more than her dragons, Rhaenyra abandoned the Iron Throne and sold her crown to buy passage
for her and her last son back to Dragonstone. Rhaenyra hoped to hatch more dragons
from the eggs in the castle. But when she landed,
the welcoming party slew her guards and marched her and her son at spearpoint
to the castle, to face a dead man and a dying dragon. “Sister!” King Aegon, Second of His Name,
called out to Rhaenyra. Rook’s Rest had left Aegon bent and twisted, his once-handsome face
puffy from milk of the poppy, with burn scars covering half his body. Rhaenyra, ever defiant, told her dear brother
that she had hoped he was dead. “After you,” Aegon answered. Then, Sunfyre bathed her in a blast of flame and devoured her in six bites
while her son watched, leaving the seventh and final bite,
her lower leg, for the Stranger. VISERYS: Rhaenyra was dead.
And King Aegon sat the Iron Throne again. But only for half a year. He was poisoned by his own men and replaced with the very boy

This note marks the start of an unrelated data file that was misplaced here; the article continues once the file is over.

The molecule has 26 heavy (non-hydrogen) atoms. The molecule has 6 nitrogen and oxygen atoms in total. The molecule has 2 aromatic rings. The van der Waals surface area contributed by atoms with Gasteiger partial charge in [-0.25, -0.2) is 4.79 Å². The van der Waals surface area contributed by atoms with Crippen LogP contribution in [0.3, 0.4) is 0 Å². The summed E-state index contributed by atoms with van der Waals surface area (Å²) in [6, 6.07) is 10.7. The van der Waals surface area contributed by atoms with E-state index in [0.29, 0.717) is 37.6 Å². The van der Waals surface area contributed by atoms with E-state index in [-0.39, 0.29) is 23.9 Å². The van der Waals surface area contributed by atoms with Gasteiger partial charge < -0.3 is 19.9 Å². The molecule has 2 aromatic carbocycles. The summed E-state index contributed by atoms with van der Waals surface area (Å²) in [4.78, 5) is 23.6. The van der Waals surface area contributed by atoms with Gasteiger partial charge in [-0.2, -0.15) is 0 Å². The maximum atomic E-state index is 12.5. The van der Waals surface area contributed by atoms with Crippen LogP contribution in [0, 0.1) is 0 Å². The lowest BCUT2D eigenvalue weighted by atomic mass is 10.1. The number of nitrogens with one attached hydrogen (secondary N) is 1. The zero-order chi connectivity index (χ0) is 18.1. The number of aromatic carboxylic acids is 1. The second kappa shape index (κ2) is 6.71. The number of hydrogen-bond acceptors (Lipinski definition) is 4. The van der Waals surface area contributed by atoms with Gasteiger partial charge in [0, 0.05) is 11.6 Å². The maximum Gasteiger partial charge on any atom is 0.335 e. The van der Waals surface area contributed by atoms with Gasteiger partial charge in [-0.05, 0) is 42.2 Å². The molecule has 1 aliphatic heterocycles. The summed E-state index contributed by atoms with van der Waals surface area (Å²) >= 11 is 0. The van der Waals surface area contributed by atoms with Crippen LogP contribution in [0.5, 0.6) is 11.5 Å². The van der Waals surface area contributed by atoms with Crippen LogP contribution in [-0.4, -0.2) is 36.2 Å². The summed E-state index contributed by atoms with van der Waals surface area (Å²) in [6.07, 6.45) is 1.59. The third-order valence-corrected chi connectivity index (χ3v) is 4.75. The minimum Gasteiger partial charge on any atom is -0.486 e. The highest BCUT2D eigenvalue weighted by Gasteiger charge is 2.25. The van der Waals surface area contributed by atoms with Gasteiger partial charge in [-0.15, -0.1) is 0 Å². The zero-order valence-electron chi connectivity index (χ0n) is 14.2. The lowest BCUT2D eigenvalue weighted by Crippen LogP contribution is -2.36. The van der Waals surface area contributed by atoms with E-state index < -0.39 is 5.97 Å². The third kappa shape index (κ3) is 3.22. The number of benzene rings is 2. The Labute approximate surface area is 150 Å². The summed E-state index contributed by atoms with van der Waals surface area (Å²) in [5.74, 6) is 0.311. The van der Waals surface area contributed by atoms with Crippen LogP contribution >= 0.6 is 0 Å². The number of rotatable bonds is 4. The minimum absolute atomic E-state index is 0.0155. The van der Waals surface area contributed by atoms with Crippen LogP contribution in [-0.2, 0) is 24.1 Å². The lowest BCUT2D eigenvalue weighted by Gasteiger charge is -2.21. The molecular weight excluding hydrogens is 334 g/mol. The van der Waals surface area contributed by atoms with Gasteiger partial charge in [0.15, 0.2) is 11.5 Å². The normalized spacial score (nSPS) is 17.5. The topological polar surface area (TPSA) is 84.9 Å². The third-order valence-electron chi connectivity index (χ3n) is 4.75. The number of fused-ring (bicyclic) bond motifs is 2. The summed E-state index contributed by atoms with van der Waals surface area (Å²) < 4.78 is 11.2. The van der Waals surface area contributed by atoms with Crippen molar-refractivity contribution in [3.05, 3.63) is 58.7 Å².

who had watched his mother devoured. SHIREEN: Rhaenyra’s last son
wed Aegon’s only daughter, the Dance of Dragons officially ended. Ash and burned men. All that was left of the Riverlands. Two scared children spouting oaths
they didn’t understand. All that was left
of the mighty House Targaryen. Ancient skulls and hatchlings
that grew no bigger than cats. All that was left of the dragons. HIGH SPARROW: The Father
reached his hand into the heavens and pulled down seven stars. And one by one, he set them
on the brow of Hugor of the Hill to make a glowing crown. The Maid brought him forth
a girl as supple as willow, with eyes like deep pools, and Hugor declared that he
would have her for his bride. S0, the Mother made her fertile and the Crone foretold that she would
bear the king four and 40 mighty sons. The Warrior gave strength to their arms whilst the Smith wrought for each
a suit of iron plates. But, sadly, the gods no longer
walk the Earth among us, and you can see what a mess
we’ve made of their creation since. Yet we have hope. The gods didn’t abandon us in silence